(ISBN 0-563-40573-2)







 the TARDIS is swept

 up by a garbage ship

 roving through space,

 the Quetzel.

 When another ship

 approaches and

 takes the Quetzel by

 force, the Doctor

 discovers that he and

 Sam are not the only

 unwitting travellers

 on board - there is a

 strangely familiar

 survival pod in the

 hold. Delani, the

 captain of the second

 ship, orders the pod

 to be opened, AND The

 Doctor is powerless

 to intervene as THE


 is awakened once


 But this is no rescue.

 Delani and his crew

 are Thals, the sworn

 enemies of the Daleks.

 The THALS intend to

 use Davros to wipe

 out the Daleks, But

 the Doctor is still



 For there is a signal

 beacon inside the pod,

 and even now a Dalek

 ship is closing in...


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War of the Daleks







War of the Daleks is a book that I have very mixed feelings about. I want to hate

it, for the reasons that I’ll detail below, but I just can’t. And why? Because, despite the flood

of fundamental flaws that plague the second half of the novel, I always enjoy it. Thoroughly. Cover to cover. Every time. And I could happily read it again.


For starters, I don’t think the significance of having a full-length and wholly original Dalek story in print can be overstated. Whatever their reasons were, Virgin never did it, and consequently their exceptional range of Doctor Who books never felt quite… finished.

BBC Books, however, were quick to cash-in on the popularity and downright notoriety of

the Doctor’s oldest foes, though rather tellingly their subsequent appearances in original novels been sparse (to say the least).


But who better to baptise the Daleks in the medium than John Peel, author of perhaps the two most outstanding Target novelisations? Indeed, tearing through Peel’s novelisations

of both second Doctor Dalek serials remains to this day one of my most fond memories of reading. Peel writes for the Daleks with such gusto that one can’t help but be drawn into his world… even if he isn’t necessarily pulling the strings in the direction that you want them to be pulled.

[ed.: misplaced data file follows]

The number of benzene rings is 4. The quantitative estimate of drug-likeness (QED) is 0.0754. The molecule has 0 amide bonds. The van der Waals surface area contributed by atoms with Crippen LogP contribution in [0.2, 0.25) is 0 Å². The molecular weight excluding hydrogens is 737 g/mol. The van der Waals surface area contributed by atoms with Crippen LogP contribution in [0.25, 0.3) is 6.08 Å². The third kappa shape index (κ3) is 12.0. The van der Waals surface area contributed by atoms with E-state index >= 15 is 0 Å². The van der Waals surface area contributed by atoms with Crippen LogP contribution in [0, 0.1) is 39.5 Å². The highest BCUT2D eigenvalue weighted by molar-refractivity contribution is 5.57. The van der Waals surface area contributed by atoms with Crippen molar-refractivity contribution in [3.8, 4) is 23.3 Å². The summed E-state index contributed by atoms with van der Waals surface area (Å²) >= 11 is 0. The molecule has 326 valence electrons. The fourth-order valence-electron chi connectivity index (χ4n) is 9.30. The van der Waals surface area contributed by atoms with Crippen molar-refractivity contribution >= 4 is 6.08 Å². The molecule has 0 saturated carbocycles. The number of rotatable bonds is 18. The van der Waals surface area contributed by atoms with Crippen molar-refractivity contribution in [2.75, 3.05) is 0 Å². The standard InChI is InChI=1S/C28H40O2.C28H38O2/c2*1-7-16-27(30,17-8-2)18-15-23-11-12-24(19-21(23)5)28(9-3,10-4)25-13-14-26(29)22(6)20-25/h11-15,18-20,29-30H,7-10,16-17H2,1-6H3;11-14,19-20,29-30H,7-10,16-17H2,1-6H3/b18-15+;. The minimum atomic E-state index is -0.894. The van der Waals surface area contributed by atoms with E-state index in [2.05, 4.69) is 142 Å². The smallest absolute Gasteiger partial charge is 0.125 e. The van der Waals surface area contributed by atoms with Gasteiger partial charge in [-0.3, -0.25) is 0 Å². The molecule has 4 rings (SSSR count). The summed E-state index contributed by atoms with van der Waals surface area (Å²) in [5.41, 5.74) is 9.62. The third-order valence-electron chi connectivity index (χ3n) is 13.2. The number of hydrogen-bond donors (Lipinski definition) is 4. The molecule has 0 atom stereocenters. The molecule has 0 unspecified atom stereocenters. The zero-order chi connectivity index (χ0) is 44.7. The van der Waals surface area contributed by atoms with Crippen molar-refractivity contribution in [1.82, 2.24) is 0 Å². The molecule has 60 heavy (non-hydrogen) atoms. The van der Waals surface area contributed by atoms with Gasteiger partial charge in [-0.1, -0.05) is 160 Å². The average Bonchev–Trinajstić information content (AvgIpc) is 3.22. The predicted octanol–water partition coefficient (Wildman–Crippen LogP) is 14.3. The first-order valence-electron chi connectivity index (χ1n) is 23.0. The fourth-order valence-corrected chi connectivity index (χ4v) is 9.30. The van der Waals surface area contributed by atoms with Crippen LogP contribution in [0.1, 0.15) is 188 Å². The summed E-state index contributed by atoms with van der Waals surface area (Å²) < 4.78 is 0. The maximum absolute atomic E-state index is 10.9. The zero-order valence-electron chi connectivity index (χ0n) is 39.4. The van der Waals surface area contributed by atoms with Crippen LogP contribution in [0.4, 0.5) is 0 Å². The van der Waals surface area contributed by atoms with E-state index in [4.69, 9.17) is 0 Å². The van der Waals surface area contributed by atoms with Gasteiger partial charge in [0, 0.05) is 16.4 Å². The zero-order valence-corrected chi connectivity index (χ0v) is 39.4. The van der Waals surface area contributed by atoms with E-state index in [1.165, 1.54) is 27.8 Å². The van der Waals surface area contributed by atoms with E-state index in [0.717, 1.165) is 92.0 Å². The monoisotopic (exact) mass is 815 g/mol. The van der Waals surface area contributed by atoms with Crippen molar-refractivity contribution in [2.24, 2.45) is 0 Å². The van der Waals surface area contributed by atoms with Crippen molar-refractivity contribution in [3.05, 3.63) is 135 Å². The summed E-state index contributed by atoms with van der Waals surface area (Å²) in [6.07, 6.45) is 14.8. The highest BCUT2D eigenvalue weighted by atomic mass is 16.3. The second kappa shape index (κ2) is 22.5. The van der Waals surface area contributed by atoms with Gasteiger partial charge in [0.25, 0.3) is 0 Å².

The first hundred and fifty pages or so of War of the Daleks are pure gold. The opening twenty-page prologue is particularly memorable; had these pages been published as a

short story without the ensuing… um… perplexity, no doubt all of fandom would’ve been singing Peel’s praises rather than calling for his head. I gather that much of this prologue was inspired by or derived from designs produced for an early version of the Amblin TV Movie, and if this is true, then boy did we get a raw deal with the Fox TV Movie that we ended up with. The battle here between the Daleks and the Thals is not just your three standard issue Daleks versus a handful of red-shirted extras – we have squadrons of special weapons Daleks, spider Daleks, ‘strider’ Daleks (think ATAT Walkers), marine Daleks, red Daleks, blue Daleks… I could go on. Peel has such passion for and such knowledge of the Daleks that he is able to create on the page the kind of war that fans

have dreamt of ever since 1963.



What’s more, War of the Daleks is, for the most part, a carefully structured and wonderfully paced novel and, better still, it does what very few of its contemporaries did in that it actually puts the reader in mind of the television series. Fair dues, the ambitious battles might have had to be scaled down for the small screen (three standard issue Daleks versus a handful